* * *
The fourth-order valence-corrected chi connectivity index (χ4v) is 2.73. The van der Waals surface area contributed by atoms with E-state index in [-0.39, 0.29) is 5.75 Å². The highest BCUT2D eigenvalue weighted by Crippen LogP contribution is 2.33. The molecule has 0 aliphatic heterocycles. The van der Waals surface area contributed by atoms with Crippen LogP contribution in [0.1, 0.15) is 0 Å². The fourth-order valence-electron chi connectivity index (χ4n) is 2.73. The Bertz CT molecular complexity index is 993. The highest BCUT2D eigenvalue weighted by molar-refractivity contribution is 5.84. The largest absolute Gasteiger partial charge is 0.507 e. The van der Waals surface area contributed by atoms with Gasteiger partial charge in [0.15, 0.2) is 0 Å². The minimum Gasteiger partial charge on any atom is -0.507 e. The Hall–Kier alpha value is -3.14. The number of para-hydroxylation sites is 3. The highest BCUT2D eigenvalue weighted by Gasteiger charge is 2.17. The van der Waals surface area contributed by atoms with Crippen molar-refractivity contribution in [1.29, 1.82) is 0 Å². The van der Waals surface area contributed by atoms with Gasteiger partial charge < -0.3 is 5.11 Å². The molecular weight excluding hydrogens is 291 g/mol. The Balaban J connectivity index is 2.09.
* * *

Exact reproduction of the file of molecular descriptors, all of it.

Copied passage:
The fourth-order valence-corrected chi connectivity index (χ4v) is 2.73. The van der Waals surface area contributed by atoms with E-state index in [-0.39, 0.29) is 5.75 Å². The highest BCUT2D eigenvalue weighted by Crippen LogP contribution is 2.33. The molecule has 0 aliphatic heterocycles. The van der Waals surface area contributed by atoms with Crippen LogP contribution in [0.1, 0.15) is 0 Å². The fourth-order valence-electron chi connectivity index (χ4n) is 2.73. The Bertz CT molecular complexity index is 993. The highest BCUT2D eigenvalue weighted by molar-refractivity contribution is 5.84. The largest absolute Gasteiger partial charge is 0.507 e. The van der Waals surface area contributed by atoms with Gasteiger partial charge in [0.15, 0.2) is 0 Å². The minimum Gasteiger partial charge on any atom is -0.507 e. The Hall–Kier alpha value is -3.14. The number of para-hydroxylation sites is 3. The highest BCUT2D eigenvalue weighted by Gasteiger charge is 2.17. The van der Waals surface area contributed by atoms with Crippen molar-refractivity contribution in [1.29, 1.82) is 0 Å². The van der Waals surface area contributed by atoms with Gasteiger partial charge < -0.3 is 5.11 Å². The molecular weight excluding hydrogens is 291 g/mol. The Balaban J connectivity index is 2.09.